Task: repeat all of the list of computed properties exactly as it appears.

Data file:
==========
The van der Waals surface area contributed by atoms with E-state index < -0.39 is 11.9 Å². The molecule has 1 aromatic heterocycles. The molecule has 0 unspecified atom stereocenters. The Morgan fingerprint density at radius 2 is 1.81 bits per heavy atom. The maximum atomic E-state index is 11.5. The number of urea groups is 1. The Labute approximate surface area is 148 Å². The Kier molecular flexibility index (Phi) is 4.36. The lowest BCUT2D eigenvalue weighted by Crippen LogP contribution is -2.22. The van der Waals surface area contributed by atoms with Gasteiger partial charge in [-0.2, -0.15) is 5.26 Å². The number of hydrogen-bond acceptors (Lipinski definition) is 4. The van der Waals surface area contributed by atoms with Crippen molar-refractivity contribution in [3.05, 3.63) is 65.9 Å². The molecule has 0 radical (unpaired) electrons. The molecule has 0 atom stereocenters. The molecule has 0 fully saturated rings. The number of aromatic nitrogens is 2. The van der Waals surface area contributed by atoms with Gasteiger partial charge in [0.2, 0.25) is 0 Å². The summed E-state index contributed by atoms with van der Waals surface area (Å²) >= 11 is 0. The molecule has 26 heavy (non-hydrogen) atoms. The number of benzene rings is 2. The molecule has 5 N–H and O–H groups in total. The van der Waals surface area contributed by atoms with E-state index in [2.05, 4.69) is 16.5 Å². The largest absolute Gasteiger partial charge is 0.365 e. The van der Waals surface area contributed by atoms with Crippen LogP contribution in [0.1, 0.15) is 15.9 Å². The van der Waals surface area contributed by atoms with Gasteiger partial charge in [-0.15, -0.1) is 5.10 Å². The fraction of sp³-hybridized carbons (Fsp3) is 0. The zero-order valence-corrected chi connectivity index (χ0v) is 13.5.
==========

The van der Waals surface area contributed by atoms with E-state index < -0.39 is 11.9 Å². The molecule has 1 aromatic heterocycles. The molecule has 0 unspecified atom stereocenters. The Morgan fingerprint density at radius 2 is 1.81 bits per heavy atom. The maximum atomic E-state index is 11.5. The number of urea groups is 1. The Labute approximate surface area is 148 Å². The Kier molecular flexibility index (Phi) is 4.36. The lowest BCUT2D eigenvalue weighted by Crippen LogP contribution is -2.22. The van der Waals surface area contributed by atoms with Gasteiger partial charge in [-0.2, -0.15) is 5.26 Å². The number of hydrogen-bond acceptors (Lipinski definition) is 4. The van der Waals surface area contributed by atoms with Crippen molar-refractivity contribution in [3.05, 3.63) is 65.9 Å². The molecule has 0 radical (unpaired) electrons. The molecule has 0 atom stereocenters. The molecule has 0 fully saturated rings. The number of aromatic nitrogens is 2. The van der Waals surface area contributed by atoms with Gasteiger partial charge in [0.2, 0.25) is 0 Å². The summed E-state index contributed by atoms with van der Waals surface area (Å²) >= 11 is 0. The molecule has 26 heavy (non-hydrogen) atoms. The number of benzene rings is 2. The molecule has 5 N–H and O–H groups in total. The van der Waals surface area contributed by atoms with E-state index in [2.05, 4.69) is 16.5 Å². The largest absolute Gasteiger partial charge is 0.365 e. The van der Waals surface area contributed by atoms with Crippen LogP contribution in [0.1, 0.15) is 15.9 Å². The van der Waals surface area contributed by atoms with Gasteiger partial charge in [-0.15, -0.1) is 5.10 Å². The fraction of sp³-hybridized carbons (Fsp3) is 0. The zero-order valence-corrected chi connectivity index (χ0v) is 13.5.